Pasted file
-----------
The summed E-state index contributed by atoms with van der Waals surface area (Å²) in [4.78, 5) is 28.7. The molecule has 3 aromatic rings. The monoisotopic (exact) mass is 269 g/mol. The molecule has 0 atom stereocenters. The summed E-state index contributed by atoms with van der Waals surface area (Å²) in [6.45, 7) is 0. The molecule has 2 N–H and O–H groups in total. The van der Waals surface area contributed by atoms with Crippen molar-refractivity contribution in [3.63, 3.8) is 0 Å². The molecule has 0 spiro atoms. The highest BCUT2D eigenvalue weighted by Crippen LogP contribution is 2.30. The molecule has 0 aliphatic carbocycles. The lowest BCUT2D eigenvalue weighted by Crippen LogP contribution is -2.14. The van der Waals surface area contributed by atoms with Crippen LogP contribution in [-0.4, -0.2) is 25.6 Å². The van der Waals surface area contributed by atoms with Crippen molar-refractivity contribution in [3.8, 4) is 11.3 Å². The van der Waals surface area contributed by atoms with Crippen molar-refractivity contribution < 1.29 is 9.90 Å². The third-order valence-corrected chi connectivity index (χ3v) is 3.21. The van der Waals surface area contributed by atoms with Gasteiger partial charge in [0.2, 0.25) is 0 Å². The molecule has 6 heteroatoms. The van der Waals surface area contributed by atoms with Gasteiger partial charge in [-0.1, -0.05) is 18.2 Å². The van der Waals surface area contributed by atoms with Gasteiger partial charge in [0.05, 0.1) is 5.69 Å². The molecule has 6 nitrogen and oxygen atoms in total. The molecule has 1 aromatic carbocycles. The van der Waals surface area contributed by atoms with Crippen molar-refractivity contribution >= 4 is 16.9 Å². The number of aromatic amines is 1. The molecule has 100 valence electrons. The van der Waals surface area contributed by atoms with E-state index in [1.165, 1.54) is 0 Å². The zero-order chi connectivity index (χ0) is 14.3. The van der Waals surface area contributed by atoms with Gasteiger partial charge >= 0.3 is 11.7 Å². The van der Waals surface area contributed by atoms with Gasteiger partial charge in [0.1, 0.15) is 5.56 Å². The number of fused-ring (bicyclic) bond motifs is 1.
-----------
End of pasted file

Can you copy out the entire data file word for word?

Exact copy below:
The summed E-state index contributed by atoms with van der Waals surface area (Å²) in [4.78, 5) is 28.7. The molecule has 3 aromatic rings. The monoisotopic (exact) mass is 269 g/mol. The molecule has 0 atom stereocenters. The summed E-state index contributed by atoms with van der Waals surface area (Å²) in [6.45, 7) is 0. The molecule has 2 N–H and O–H groups in total. The van der Waals surface area contributed by atoms with Crippen molar-refractivity contribution in [3.63, 3.8) is 0 Å². The molecule has 0 spiro atoms. The highest BCUT2D eigenvalue weighted by Crippen LogP contribution is 2.30. The molecule has 0 aliphatic carbocycles. The lowest BCUT2D eigenvalue weighted by Crippen LogP contribution is -2.14. The van der Waals surface area contributed by atoms with Crippen LogP contribution in [-0.4, -0.2) is 25.6 Å². The van der Waals surface area contributed by atoms with Crippen molar-refractivity contribution in [3.8, 4) is 11.3 Å². The van der Waals surface area contributed by atoms with Crippen molar-refractivity contribution < 1.29 is 9.90 Å². The third-order valence-corrected chi connectivity index (χ3v) is 3.21. The van der Waals surface area contributed by atoms with Gasteiger partial charge in [0.2, 0.25) is 0 Å². The molecule has 6 heteroatoms. The van der Waals surface area contributed by atoms with Gasteiger partial charge in [-0.1, -0.05) is 18.2 Å². The van der Waals surface area contributed by atoms with Gasteiger partial charge in [0.05, 0.1) is 5.69 Å². The molecule has 6 nitrogen and oxygen atoms in total. The molecule has 1 aromatic carbocycles. The van der Waals surface area contributed by atoms with Crippen molar-refractivity contribution >= 4 is 16.9 Å². The number of aromatic amines is 1. The molecule has 100 valence electrons. The van der Waals surface area contributed by atoms with E-state index in [1.165, 1.54) is 0 Å². The zero-order chi connectivity index (χ0) is 14.3. The van der Waals surface area contributed by atoms with Gasteiger partial charge >= 0.3 is 11.7 Å². The van der Waals surface area contributed by atoms with Gasteiger partial charge in [0.1, 0.15) is 5.56 Å². The number of fused-ring (bicyclic) bond motifs is 1.